• "At ECF we work to ensure that cycling (and walking) are part of everyday travel and leisure, so we welcome every piece of evidence that sends a message to decision-makers about the impact of inactivity. This report helps show that this is a policy problem for the whole of society, we must create environments that encourage and support physical activity where people live and work." Kevin Mayne, Development Director, European Cyclists' Federation

  • "Every move counts. This report emphasises the need for concrete action to get people to move in their daily life. At EPODE International Network, we change children, adolescents and families' behaviour towards a more active lifestyle for the long term. We work with local politicians to change the physical and social environment of the communities. We must act together in order to change the norm: physical activity is easy, fun and within reach!" Jean-Michel Borys, President, EPODE

  • "Sedentary lifestyle has an impact on health and can prompt negative changes in European societies. Promoting physical activity, sports and exercise throughout Europe requires new efforts. The necessity of implementing exercise-oriented concepts in medicine and society as a whole is essential. Traditional concepts of technology and medication-driven medical practice have limited effects on life expectancy and health, and can result in an improper allocation of financial resources. It can also prevent patients who really need surgery and other invasive medical techniques from obtaining adequate treatment. The solution should not be to allocate more money to invasive or surgical procedures, but to new ways of informing people about prevention and exercise, changing their environments to enable physical activity, and nurturing the cooperation between medical doctors and the sports system." Jürgen Michael Steinacker, Prof. Dr. med. Dr. h.c., European Initiative for Exercise in Medicine

  • "This report is a comprehensive addition to the increasing volume of research highlighting the risks of inactivity on individual's health and performance. There has never been a more critical time for employers around the globe who are searching for competitive advantage to recognise the connection between employees' sedentary lifestyles and their business contribution. Those businesses that don't recognise this will quickly be left behind in the race." Tom Sermon, Chief Executive Officer, Global Corporate Challenge

  • "The numbers are frightening, but the worst thing about them is that they are totally avoidable. We just need to be a bit more active. But to make this happen we need to work together to encourage everyone, especially today's kids, to be more active. There is no simple single solution. If we all take some responsibility we can make this happen. We can, and need to, improve the lives of our children by getting them into physically active habits early." Baroness Tanni Grey-Thompson, DBE, Laureus Academy Member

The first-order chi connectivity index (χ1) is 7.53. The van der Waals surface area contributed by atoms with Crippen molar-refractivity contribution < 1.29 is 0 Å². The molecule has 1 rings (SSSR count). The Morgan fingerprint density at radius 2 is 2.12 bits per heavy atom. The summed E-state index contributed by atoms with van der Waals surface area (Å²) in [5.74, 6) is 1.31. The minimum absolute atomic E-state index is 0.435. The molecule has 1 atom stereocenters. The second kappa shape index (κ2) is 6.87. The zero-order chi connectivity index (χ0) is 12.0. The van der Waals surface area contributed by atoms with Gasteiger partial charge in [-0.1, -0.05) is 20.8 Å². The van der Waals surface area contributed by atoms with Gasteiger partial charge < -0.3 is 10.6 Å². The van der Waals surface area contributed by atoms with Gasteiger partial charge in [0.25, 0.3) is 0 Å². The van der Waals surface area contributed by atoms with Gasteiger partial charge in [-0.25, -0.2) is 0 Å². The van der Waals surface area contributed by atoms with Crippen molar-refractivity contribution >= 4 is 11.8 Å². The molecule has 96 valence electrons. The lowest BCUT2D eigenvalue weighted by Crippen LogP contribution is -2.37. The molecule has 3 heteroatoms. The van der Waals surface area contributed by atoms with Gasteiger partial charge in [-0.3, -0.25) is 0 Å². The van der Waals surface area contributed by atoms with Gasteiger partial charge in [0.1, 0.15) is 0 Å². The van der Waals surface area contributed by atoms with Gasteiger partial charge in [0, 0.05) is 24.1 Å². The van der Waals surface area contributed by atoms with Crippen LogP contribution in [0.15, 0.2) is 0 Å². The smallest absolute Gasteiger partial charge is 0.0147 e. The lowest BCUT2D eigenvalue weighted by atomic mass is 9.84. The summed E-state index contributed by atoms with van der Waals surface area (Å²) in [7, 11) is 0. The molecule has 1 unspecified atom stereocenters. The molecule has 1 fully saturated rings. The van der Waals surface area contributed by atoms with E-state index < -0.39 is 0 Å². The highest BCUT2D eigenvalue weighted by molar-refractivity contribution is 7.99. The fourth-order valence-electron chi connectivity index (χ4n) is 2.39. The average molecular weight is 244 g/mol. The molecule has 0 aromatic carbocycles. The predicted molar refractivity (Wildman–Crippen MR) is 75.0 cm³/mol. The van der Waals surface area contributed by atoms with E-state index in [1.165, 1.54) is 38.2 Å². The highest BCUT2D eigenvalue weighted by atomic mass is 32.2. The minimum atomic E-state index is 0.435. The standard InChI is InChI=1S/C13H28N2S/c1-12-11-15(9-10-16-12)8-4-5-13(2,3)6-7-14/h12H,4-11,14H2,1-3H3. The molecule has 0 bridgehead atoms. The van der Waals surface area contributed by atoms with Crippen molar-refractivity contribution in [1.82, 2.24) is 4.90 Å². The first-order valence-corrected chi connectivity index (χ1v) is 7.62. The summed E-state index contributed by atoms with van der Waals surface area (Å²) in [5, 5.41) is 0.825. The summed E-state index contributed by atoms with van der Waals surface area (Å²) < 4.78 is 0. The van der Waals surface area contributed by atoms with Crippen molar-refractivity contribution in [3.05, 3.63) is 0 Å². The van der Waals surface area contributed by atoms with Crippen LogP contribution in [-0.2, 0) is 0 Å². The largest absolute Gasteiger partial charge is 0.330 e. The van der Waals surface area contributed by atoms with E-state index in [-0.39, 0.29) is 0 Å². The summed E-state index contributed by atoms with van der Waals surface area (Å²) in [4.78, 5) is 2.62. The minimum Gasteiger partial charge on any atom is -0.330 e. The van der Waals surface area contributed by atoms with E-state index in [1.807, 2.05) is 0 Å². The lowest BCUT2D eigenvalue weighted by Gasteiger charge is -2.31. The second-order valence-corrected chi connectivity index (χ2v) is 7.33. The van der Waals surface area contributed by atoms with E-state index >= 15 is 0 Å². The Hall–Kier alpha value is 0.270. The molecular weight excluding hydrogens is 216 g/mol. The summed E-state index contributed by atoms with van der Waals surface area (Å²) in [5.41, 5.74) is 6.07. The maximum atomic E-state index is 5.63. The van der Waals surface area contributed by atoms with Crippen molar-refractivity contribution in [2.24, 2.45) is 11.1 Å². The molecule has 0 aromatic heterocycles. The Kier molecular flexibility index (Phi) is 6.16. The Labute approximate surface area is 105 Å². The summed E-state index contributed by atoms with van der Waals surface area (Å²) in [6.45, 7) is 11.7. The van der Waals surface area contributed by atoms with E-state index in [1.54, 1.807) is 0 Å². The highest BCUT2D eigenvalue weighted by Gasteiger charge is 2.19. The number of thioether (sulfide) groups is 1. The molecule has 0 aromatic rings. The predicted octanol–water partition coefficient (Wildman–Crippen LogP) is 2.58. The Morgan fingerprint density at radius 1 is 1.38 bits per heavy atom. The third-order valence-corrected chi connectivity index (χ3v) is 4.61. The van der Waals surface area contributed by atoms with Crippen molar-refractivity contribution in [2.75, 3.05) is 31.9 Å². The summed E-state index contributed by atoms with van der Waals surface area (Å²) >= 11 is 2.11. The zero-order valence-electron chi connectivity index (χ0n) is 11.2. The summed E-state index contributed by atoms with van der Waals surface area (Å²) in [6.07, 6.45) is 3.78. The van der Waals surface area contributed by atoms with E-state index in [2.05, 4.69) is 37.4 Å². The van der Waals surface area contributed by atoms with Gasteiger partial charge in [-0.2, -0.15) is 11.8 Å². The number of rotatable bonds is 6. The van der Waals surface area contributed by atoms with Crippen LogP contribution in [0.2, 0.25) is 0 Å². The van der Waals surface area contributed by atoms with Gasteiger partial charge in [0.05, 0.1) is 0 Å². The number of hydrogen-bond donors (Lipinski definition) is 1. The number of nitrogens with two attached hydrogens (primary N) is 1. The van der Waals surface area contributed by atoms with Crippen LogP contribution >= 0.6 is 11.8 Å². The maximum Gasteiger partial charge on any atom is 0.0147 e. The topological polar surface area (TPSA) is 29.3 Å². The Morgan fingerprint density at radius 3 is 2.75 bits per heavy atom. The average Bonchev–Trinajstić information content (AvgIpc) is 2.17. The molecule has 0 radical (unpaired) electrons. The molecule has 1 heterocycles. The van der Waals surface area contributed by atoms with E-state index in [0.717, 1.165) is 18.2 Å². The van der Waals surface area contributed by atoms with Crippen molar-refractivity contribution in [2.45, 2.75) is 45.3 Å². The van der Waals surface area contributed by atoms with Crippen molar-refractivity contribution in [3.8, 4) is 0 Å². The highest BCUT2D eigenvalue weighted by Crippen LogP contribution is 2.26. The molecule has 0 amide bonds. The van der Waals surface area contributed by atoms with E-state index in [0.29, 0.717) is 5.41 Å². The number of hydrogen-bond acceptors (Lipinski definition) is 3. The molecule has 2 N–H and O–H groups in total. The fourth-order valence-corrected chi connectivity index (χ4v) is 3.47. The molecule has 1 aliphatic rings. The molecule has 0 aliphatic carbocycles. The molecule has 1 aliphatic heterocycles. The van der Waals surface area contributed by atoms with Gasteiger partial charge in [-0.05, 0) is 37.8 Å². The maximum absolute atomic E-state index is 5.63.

• "Making reasonable time for physical activity does not only lead to several important mental benefits, but actually also helps preventing a series of mental health problems and can, most importantly, contribute to the recovery process of persons who struggle with mental ill-health." Maria Nyman, Director, Mental Health Europe

  • "This report by ISCA and Cebr backs up our own findings. People with intellectual disabilities experience chronic health problems due to insufficient care, poor nutrition and inactive lifestyles. In virtually all countries in which Special Olympics operates, we started there because there were either no or limited options for people with intellectual disabilities to be physically active. Through sport we can empower people with and without intellectual disabilities to live healthier lives whilst being accepted and valued members of their communities. This fosters a more respectful and inclusive society for all." Mary Davis, Regional President and Managing Director Special Olympics Europe Eurasia







  • IOC Contribution to the Round table Discussion on "Defusing the Inactivity Time Bomb" Bruxelles, 21st April 2015, ICSA NowWeMOVE campaign

    "Morbidity and mortality from non-communicable chronic disease (NCD) is a global threat and the most important preventative action is to reduce physical inactivity.

    Behavioural change, including encouraging physical activity, must be facilitated in local communities through new creative approaches over a cross-section of society including policy makers, healthcare systems, schools, transport, urban planners and sports organisations.

    The vision of the IOC is to contribute to building a better world through sport and it is committed to investing in and promoting sport and physical activity. The IOC redistributes more than 90 per cent of its income to the wider sporting movement, which means that every day the equivalent of 3.25 million US dollars goes to help athletes and sports organisations at all levels around the world. The IOC also works in partnership with other international organisations, including UNESCO, urging governments and educational planners to invest in the quantity and quality of physical education that they offer. "


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